Reading Time: 5 minutes

Comodo Cyber Security team reveals the inner-workings of the latest strain of this persistent threat

The Comodo Cyber Security team constantly researches the latest ransomware to help better protect our users and to share our findings with the wider netsec and antivirus communities. Today we’d like to tell you about a newer version of the ransomware called Dharma version 2.0.

The malware first appeared in 2016 under the name CrySIS. It targeted Windows systems and encrypts victim’s files with strong AES-256 and RSA-1024 algorithms, before demanding a ransom in Bitcoins. As with virtually all strains of ransomware, the files are completely unrecoverable without the decryption key, and the victim must pay the ransom to get the key.

The Dharma trojan is delivered by brute-forcing weak passwords on RDP connections, or by getting the victim to open a malicious email attachment. The first method involves the attacker scanning port 3389 for connections that use the RDP protocol. Once a target is found, the attacker tries to login to the connection by automatically trying different passwords from a huge library of known passwords, until one of them works. From there, the attacker has complete control over the target machine and runs the Dharma ransomware manually on the user’s files.

The latter method is a classic email attack. The victim receives an email that looks as though it comes from their real-life antivirus provider. It contains a warning about malware on their machine and instructs them to install the attached antivirus file to remove the threat. Of course, the attachment isn’t an antivirus program, it’s Dharma 2.0, which then proceeds to encrypt the user’s files and demand a ransom to unlock them.

In February 2020, the Comodo Cyber Security team discovered the latest evolution of this malware, Dharma 2.0. This version contains the core encrypt-then-ransom functionality of previous versions, but also contains an additional backdoor which grants remote admin capabilities. Let’s take a close look at the details of Dharma 2.0, with the help of the Comodo Cyber Security team.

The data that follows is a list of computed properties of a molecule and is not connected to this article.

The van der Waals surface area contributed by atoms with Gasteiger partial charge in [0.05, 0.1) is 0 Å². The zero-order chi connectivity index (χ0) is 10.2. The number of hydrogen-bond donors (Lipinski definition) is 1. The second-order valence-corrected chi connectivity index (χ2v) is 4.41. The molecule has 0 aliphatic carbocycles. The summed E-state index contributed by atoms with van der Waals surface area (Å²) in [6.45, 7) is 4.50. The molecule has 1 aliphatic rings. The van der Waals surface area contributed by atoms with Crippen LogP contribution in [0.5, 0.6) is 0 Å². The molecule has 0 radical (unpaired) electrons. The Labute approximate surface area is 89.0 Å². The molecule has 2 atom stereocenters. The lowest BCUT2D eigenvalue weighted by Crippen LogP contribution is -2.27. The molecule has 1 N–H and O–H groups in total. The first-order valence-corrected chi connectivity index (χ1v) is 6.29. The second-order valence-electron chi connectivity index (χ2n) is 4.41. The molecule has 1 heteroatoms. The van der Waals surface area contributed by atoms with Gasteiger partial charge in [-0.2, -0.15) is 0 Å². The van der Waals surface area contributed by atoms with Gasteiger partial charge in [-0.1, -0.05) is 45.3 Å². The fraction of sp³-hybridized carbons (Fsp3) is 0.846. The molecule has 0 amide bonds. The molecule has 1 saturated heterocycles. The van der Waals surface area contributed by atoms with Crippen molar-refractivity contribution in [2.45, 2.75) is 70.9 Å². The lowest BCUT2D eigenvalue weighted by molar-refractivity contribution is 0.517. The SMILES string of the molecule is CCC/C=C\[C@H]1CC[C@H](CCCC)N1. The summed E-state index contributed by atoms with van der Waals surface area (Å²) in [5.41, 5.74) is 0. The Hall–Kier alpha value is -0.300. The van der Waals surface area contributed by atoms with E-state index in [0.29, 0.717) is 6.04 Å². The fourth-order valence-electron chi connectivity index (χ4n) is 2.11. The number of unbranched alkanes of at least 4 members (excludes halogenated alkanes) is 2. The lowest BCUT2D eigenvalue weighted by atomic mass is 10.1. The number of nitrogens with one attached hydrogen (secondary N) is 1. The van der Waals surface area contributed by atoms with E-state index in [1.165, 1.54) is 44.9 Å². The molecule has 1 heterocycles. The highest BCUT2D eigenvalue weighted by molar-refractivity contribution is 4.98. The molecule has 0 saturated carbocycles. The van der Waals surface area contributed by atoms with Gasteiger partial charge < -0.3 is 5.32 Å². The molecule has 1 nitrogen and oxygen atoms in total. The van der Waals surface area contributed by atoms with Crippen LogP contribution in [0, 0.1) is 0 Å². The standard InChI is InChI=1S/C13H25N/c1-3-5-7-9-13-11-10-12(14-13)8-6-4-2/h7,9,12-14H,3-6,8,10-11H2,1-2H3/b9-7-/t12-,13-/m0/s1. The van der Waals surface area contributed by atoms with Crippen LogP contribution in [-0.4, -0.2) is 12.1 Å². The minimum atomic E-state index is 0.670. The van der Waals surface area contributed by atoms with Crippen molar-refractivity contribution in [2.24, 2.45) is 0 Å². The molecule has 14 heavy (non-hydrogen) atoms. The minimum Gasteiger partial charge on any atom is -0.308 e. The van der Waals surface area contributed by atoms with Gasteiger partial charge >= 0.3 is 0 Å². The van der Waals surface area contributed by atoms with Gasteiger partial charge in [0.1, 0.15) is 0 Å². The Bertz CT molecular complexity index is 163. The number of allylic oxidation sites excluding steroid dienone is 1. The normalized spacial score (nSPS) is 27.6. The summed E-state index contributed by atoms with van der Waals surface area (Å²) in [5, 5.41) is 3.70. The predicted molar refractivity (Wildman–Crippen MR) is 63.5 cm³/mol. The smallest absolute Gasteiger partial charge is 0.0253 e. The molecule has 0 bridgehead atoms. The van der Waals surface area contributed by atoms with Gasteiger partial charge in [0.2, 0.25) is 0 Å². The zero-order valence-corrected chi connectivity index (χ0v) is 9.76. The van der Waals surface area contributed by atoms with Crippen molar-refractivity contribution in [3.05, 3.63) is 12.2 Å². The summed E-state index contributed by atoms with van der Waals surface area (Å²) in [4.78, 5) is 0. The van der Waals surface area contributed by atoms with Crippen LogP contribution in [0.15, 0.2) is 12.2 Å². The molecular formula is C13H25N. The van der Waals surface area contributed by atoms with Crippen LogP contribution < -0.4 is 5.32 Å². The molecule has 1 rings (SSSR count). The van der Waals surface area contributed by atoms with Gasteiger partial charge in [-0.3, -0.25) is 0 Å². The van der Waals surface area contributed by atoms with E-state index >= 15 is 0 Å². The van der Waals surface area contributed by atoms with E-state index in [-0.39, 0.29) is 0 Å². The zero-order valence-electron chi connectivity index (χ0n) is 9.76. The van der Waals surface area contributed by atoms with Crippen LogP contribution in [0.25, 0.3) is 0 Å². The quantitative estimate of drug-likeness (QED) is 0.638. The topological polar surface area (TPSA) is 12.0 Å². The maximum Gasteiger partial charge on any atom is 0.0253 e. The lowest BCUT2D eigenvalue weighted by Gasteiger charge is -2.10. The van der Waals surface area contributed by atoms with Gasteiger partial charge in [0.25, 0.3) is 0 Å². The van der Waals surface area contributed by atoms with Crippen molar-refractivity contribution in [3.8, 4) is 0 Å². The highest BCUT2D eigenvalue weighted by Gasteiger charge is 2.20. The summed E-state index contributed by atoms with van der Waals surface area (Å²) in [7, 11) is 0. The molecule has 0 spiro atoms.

Process Execution Hierarchy of Dharma 2.0

The execution tree of the malware is shown in the screenshot below, with ‘Wadhrama 2.0.exe’ at the head of the list:

The malware uses the DOS device mode utility to gather some information about the victim’s keyboard and deletes any shadow copies of their files. The command ‘vssadmin delete shadows /all /quiet’ is commonly used in ransomware to delete existing Windows restore points, robbing the user of a backup of their files:

With the shadow copies gone, users cannot restore their files unless they have an external, 3rd party backup in place. Many businesses have such backups in place, but an alarming number do not.

After encrypting all files on the computer, the attacker now needs a way to communicate their instructions to the victim. It does this by using ‘mshta.exe’ to open ‘Info.hta’ as an auto-run with the command

‘C:\Users\Administrator\AppData\Roaming\Microsoft\Windows\StartMenu\Programs\Startup\Info.hta’.

‘Info.hta’ is the file which contains the ransom note:

“All your files have been encrypted!”

Dynamic analysis of Dharma 2.0

Wadhrama 2.0.exe creates two sql files, ‘about.db’ and ‘about.db-journal’ in <%users\administrator\appdata\local\temp%>. It creates a copy of itself in <%system32%> , <%startup%>, and adds the extension ‘[bitlocker@foxmail.com ].wiki’ to the end of all encrypted files:

c:\users\administrator\appdata\local\temp\about.db
c:\users\administrator\appdata\local\temp\about.db-journal
c:\windows\system32\Wadhrama 2.0.exe
c:\users\administrator\appdata\roaming\microsoft\windows\start menu\programs\startup\Wadhrama 2.0.exe